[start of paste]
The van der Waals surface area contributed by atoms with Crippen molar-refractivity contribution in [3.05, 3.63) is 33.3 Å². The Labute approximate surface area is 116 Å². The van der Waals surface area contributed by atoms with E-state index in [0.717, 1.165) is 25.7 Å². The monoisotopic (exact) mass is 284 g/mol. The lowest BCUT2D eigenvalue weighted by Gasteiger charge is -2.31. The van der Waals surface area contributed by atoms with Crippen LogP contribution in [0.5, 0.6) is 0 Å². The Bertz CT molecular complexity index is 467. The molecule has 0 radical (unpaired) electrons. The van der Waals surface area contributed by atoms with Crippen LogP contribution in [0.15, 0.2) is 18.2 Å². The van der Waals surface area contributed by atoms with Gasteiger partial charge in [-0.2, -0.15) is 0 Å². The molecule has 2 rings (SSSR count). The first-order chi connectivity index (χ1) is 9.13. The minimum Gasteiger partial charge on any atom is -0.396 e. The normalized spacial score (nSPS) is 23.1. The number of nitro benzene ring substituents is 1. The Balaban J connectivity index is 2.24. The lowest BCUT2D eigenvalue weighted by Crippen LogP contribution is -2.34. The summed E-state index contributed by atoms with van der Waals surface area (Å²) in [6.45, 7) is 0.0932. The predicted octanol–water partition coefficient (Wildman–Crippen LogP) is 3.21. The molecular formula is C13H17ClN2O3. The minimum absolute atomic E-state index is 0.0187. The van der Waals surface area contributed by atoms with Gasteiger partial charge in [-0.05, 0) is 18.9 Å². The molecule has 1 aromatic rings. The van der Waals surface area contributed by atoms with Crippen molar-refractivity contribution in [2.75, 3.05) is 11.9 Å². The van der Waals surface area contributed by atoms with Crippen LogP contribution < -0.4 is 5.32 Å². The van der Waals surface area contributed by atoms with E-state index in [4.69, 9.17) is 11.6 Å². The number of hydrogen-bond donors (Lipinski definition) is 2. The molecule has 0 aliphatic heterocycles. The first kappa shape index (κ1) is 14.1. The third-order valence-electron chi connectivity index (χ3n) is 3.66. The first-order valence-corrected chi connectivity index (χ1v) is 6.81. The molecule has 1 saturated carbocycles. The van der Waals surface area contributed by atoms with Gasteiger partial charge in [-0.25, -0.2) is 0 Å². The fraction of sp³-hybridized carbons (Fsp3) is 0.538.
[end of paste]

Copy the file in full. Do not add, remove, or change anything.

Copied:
The van der Waals surface area contributed by atoms with Crippen molar-refractivity contribution in [3.05, 3.63) is 33.3 Å². The Labute approximate surface area is 116 Å². The van der Waals surface area contributed by atoms with E-state index in [0.717, 1.165) is 25.7 Å². The monoisotopic (exact) mass is 284 g/mol. The lowest BCUT2D eigenvalue weighted by Gasteiger charge is -2.31. The van der Waals surface area contributed by atoms with Crippen LogP contribution in [0.5, 0.6) is 0 Å². The Bertz CT molecular complexity index is 467. The molecule has 0 radical (unpaired) electrons. The van der Waals surface area contributed by atoms with Crippen LogP contribution in [0.15, 0.2) is 18.2 Å². The van der Waals surface area contributed by atoms with Gasteiger partial charge in [-0.2, -0.15) is 0 Å². The molecule has 2 rings (SSSR count). The first-order chi connectivity index (χ1) is 9.13. The minimum Gasteiger partial charge on any atom is -0.396 e. The normalized spacial score (nSPS) is 23.1. The number of nitro benzene ring substituents is 1. The Balaban J connectivity index is 2.24. The lowest BCUT2D eigenvalue weighted by Crippen LogP contribution is -2.34. The summed E-state index contributed by atoms with van der Waals surface area (Å²) in [6.45, 7) is 0.0932. The predicted octanol–water partition coefficient (Wildman–Crippen LogP) is 3.21. The molecular formula is C13H17ClN2O3. The minimum absolute atomic E-state index is 0.0187. The van der Waals surface area contributed by atoms with Gasteiger partial charge in [-0.05, 0) is 18.9 Å². The molecule has 1 aromatic rings. The van der Waals surface area contributed by atoms with Crippen molar-refractivity contribution in [2.75, 3.05) is 11.9 Å². The van der Waals surface area contributed by atoms with Crippen LogP contribution < -0.4 is 5.32 Å². The van der Waals surface area contributed by atoms with E-state index in [4.69, 9.17) is 11.6 Å². The number of hydrogen-bond donors (Lipinski definition) is 2. The molecule has 0 aliphatic heterocycles. The first kappa shape index (κ1) is 14.1. The third-order valence-electron chi connectivity index (χ3n) is 3.66. The first-order valence-corrected chi connectivity index (χ1v) is 6.81. The molecule has 1 saturated carbocycles. The van der Waals surface area contributed by atoms with Gasteiger partial charge in [-0.25, -0.2) is 0 Å². The fraction of sp³-hybridized carbons (Fsp3) is 0.538.